US 10's mins 2's for Dec 2nd, 2021

The yield differential between two-year and ten-year US Treasury notes, known as the 2s10s spread, has reached its highest level since November 2015. The 2s10s spread, which describes the slope of the yield curve, receives a lot of attention from market analysts and has arguably been a strong indication of economic mood and expectations. Historically, a steep yield curve indicates that investors are pricing in robust economic growth. When the 10-year yield is higher, investors do not purchase Treasuries, signaling that inflation expectations are high. It would also imply that investors anticipate the Federal Reserve Bank of the United States setting a higher benchmark interest rate than the existing one. In contrast, a flat yield curve indicates that long-term inflation expectations are modest. As a result, slowing economic activity and outperformance of fixed income assets are predictable outcomes. A yield curve inverted by 2 x 10 s implies the risk of a recession. In fact, the inversion of the yield curve, which happens 6–24 months before the economy falls to the point of technical recession, has forecasted every recession since 1955. The 10-year rate has risen sharply, breaking through a barrier level that had been in place since March 2020, fueling the steepening in 2:10. The rising 10-year rate, which is frequently used as a proxy for the risk-free rate in net present value calculations, has weighed on risk assets while driving the dollar higher as investors flock to risk-free 1.6 percent US Treasury notes. The US dollar index , DXY , has already broken through many resistance levels and is approaching its 200-day moving average of $92.9. DXY may be destined for a fall since the price has surged two standard deviations over its 21-day mean. The SPX has given up all of its gains from February and is now looking for support. According to the daily chart , the current spread on the 2s10s yield curve is close to 1.37 percent (2-year yield is 0.16 percent and the 10-year is 1.53 percent). Since October 2020, the pair has been heading upward. Prices have found support largely between the 8-day and 21-day EMAs, with a few dips to the 34-day support level , suggesting a strong rising trend. Furthermore, prices have been testing and smashing the upper Bollinger Band resistance level on a regular basis. Technical indications suggest a continuation of the 2s10s yield curve's upward trend, with the chance of consolidation before a rise higher.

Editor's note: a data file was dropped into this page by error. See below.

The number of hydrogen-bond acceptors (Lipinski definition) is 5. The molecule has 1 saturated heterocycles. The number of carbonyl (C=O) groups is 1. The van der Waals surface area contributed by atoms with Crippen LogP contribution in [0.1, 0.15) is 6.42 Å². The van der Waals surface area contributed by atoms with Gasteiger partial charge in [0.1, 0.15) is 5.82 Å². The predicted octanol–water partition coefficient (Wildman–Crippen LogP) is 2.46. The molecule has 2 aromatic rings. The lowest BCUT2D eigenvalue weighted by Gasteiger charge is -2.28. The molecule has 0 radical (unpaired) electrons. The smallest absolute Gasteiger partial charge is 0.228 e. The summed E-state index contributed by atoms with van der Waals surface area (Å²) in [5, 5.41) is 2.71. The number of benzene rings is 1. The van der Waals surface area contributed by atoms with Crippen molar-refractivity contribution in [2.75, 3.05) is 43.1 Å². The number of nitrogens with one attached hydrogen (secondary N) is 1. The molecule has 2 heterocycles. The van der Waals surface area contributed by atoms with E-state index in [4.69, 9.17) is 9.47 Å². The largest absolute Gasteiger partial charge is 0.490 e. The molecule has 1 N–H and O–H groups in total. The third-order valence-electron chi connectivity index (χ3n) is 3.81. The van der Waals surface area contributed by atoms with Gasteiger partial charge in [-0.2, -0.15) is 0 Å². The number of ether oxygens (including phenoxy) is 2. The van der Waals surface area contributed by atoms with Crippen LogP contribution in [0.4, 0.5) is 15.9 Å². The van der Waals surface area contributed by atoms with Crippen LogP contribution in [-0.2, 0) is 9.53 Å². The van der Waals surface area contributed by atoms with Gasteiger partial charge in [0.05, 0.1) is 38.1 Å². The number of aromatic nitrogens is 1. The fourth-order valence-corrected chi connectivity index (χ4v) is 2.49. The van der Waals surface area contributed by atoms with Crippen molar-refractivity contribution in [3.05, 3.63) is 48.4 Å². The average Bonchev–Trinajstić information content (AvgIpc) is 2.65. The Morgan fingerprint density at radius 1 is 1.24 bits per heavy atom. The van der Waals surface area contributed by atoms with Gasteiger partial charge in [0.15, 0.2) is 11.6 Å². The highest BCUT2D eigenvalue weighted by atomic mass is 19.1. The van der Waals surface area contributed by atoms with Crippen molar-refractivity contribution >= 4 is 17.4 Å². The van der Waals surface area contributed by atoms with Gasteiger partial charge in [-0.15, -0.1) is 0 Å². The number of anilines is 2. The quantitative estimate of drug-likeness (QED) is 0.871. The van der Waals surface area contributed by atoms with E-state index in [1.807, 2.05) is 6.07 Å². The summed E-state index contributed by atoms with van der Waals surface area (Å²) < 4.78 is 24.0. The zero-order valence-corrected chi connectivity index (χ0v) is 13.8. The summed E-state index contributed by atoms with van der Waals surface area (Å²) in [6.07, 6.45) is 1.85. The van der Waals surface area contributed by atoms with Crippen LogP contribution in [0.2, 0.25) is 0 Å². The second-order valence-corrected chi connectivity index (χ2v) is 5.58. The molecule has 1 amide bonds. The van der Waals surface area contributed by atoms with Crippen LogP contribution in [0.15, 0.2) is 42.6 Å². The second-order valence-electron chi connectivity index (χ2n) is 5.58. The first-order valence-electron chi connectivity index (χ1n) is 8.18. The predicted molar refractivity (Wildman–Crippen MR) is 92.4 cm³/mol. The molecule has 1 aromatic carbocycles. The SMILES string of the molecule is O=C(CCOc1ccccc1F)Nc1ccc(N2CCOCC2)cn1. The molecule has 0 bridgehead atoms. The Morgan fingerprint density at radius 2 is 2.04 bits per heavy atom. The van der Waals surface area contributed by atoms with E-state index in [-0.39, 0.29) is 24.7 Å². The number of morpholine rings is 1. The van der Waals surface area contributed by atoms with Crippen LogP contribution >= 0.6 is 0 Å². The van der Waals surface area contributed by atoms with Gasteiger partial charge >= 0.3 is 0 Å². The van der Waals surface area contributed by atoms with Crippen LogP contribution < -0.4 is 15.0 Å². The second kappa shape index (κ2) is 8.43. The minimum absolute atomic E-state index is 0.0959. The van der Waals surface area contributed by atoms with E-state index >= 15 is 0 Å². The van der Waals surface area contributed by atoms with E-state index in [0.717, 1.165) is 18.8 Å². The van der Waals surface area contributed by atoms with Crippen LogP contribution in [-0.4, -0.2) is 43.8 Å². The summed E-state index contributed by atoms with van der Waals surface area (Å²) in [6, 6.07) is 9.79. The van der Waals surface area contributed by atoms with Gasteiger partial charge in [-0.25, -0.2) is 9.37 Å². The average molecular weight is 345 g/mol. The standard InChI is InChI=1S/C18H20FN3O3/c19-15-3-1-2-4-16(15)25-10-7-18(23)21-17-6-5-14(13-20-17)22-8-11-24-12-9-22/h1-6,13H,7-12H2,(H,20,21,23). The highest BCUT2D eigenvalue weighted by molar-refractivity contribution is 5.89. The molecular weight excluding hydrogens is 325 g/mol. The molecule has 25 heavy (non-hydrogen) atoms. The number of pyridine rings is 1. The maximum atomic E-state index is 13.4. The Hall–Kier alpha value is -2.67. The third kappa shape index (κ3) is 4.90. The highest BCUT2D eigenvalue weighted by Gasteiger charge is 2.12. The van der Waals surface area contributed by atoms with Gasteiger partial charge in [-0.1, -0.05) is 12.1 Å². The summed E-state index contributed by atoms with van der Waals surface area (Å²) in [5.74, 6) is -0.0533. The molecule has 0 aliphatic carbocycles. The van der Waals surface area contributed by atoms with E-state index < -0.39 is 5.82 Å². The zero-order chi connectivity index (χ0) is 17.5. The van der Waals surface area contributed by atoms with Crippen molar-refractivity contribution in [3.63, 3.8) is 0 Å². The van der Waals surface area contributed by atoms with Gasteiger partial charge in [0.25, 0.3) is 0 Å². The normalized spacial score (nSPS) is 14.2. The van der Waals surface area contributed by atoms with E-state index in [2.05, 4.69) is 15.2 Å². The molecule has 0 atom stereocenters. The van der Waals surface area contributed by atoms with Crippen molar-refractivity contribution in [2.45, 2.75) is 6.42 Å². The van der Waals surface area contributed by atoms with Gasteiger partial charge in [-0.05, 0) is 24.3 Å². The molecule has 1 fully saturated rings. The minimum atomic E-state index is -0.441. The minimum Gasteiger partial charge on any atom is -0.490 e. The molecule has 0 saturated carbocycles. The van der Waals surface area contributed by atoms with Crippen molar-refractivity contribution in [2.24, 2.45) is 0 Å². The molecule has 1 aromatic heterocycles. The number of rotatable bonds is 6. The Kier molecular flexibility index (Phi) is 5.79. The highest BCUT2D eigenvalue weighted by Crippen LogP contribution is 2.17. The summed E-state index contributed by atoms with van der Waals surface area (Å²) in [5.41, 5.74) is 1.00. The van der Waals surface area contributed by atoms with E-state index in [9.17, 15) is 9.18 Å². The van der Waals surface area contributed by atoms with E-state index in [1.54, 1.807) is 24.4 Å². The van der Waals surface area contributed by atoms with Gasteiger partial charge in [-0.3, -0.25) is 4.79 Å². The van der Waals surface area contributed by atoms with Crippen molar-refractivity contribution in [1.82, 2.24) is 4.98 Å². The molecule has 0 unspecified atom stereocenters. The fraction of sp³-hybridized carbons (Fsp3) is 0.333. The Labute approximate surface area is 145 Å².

We predict the USD will climb if the positive trend continues, placing pressure on risk assets like gold .